28/01/2019 | Announcements


ESNEFT chaplains and their dedicated team support our patients, their families, and our staff and volunteers at any stage of their life, talking and listening to people from all walks of life to meet their spiritual needs.


Lead chaplain Allison Cline-Dean, said: “We will always be there for a patient who is dying and they want their last rites read, or if someone is in spiritual distress.

“Part of the patient’s care is to ensure their spiritual needs are met.  That’s just as crucial as them having the right medication and therapies – the spirit is an integral part of everyone.”

“You do not have to be religious and we are for the spirit of every person, whether they are religious or have different beliefs or faiths.

“Religion takes up 5% of my job, caring for the human spirit takes up 95%. We all have a spirit in us and it is about honouring the person and their beliefs.”

People often find themselves in desperate situations but there is very little our chaplains have not heard or seen before.

Allison said: “We are confidential, non-judgemental and we can always offer a listening ear.

“We can be the guest of a patient but can also be the host at their bedside, however, will respect a person’s wishes if they do not want visitors.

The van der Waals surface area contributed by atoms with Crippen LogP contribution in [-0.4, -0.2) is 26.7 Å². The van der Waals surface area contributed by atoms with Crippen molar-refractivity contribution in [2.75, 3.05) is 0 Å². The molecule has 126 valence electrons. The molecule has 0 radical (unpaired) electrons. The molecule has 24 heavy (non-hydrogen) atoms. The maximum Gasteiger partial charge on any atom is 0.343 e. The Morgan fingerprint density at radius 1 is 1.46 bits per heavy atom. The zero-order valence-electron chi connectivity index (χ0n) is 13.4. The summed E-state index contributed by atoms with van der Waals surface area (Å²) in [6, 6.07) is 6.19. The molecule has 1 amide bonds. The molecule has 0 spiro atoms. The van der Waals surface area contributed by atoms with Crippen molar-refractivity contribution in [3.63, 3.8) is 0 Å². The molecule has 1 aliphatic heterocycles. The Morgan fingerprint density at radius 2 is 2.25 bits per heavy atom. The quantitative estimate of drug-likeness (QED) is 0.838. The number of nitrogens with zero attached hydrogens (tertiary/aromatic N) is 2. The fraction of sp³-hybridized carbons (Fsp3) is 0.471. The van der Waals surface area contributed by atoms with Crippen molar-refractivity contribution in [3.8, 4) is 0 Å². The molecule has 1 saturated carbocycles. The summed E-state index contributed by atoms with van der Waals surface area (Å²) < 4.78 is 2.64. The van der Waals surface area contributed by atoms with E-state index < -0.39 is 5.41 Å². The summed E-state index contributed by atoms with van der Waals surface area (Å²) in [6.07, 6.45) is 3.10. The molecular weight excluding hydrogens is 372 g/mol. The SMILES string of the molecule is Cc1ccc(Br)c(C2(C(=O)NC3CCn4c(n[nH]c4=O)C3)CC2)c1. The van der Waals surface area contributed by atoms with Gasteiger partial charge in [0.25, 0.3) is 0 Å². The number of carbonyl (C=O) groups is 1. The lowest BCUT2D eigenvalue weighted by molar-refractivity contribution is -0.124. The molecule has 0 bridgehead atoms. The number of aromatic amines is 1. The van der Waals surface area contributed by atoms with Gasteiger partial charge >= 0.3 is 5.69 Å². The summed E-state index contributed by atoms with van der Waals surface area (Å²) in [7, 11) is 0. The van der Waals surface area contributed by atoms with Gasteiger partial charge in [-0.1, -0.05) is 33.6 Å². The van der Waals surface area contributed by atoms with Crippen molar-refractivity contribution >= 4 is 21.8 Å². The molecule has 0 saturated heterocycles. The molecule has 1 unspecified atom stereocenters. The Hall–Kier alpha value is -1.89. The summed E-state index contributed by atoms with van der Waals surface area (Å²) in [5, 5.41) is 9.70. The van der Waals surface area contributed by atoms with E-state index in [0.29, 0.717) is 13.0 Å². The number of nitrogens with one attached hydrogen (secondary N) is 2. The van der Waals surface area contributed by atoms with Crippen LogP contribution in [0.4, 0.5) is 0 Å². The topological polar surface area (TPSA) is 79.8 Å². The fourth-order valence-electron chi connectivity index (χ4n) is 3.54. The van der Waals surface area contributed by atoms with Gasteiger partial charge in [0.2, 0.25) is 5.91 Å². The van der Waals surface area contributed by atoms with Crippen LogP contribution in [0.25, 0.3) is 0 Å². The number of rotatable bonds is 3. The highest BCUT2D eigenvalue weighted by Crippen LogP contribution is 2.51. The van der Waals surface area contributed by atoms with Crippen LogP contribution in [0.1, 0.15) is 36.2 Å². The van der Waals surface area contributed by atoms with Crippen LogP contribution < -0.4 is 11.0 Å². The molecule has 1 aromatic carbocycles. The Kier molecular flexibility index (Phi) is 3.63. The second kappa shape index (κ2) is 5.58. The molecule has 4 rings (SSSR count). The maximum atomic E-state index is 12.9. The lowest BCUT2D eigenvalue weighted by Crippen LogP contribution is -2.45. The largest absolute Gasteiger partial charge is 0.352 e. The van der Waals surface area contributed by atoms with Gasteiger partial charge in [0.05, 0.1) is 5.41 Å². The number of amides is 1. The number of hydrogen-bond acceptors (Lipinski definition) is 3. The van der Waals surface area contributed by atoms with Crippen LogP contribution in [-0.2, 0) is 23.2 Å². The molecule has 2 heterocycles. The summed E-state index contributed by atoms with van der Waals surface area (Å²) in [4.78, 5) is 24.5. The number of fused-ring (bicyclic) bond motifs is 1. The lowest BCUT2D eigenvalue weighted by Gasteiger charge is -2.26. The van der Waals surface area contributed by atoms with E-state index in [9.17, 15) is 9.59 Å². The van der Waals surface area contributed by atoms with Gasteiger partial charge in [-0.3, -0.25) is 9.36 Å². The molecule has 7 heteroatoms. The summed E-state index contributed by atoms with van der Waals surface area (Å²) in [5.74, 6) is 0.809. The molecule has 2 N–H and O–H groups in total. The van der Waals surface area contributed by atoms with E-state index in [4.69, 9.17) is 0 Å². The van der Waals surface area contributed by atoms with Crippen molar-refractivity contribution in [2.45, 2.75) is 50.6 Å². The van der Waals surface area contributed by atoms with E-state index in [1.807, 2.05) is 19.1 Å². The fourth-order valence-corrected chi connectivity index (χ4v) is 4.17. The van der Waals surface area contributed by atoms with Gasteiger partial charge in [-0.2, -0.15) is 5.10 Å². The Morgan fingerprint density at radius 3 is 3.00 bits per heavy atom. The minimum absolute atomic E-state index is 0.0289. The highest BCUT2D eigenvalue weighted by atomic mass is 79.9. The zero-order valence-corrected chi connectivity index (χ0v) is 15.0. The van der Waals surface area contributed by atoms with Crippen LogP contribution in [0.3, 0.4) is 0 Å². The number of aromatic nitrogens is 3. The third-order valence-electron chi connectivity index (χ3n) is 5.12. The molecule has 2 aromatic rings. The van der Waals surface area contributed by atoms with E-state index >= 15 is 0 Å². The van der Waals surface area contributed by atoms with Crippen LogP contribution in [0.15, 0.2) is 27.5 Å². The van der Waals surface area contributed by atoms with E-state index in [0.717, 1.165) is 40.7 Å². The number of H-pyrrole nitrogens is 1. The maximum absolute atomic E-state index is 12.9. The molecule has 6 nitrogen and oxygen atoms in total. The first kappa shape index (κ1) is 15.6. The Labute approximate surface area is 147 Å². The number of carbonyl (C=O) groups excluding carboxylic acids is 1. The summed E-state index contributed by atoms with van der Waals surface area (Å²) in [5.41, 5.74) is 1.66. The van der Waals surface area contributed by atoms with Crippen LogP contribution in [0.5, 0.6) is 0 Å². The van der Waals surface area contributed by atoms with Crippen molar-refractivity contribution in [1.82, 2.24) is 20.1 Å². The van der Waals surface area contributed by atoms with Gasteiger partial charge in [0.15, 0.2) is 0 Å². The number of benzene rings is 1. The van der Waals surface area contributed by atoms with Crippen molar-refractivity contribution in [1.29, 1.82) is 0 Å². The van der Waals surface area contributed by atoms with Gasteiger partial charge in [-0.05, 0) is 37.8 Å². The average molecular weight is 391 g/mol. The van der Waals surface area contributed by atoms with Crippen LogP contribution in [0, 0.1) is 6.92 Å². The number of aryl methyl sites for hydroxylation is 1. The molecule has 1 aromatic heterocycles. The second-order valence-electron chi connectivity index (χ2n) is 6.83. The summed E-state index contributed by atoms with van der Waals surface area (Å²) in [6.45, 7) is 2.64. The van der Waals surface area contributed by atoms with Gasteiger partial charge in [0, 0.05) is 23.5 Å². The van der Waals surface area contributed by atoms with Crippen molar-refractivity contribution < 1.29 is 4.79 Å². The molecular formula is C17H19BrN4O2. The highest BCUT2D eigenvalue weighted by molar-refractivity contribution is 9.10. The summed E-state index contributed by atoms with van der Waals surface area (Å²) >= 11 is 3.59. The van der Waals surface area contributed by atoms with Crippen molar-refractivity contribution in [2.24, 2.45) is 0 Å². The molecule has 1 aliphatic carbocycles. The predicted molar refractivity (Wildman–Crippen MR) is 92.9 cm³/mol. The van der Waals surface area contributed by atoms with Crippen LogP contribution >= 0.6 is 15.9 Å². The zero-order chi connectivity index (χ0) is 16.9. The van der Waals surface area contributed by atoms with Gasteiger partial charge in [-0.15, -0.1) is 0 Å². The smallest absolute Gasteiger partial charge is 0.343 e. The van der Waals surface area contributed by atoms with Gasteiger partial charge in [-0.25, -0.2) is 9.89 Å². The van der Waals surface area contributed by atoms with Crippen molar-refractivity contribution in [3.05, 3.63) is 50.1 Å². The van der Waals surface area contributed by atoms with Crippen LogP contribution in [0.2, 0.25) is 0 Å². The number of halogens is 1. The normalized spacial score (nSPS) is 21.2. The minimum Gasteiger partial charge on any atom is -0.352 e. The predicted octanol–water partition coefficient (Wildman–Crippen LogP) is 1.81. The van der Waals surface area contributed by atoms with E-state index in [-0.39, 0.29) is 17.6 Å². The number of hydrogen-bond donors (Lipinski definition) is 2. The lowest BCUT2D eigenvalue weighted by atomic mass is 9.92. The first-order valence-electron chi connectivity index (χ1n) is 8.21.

“It’s a privilege and an honour to do what I do and it is so humbling to work with staff, patients and carers.

“For our staff, we are there to comfort them. For instance they may work with children every day and see some difficult things and then have to go home and look after their own family, so things can hit close to home for them. We are there to comfort and support them.

“There may be things going on at home so it’s about being there for them and giving them the opportunity to talk about their concerns.

“It allows staff to go back to work in a better frame of mind feeling able to cope and they are not alone.”
Our chaplaincies are open to people of all faiths and beliefs.

Allison, who has been a chaplain for 23 years, having previously been a legal secretary for 20, said: “We have Muslim colleagues, Jewish, Buddhist, Sikh colleagues, people from other faiths and beliefs, including Humanist, who can come in to the hospital and give our patients the care and support they need.

“We are also there to teach our colleagues how to deal with different situations.  For instance we speak to our colleagues in the cancer information centre once a year about how they can and need to acknowledge spiritually for those people that have cancer.”

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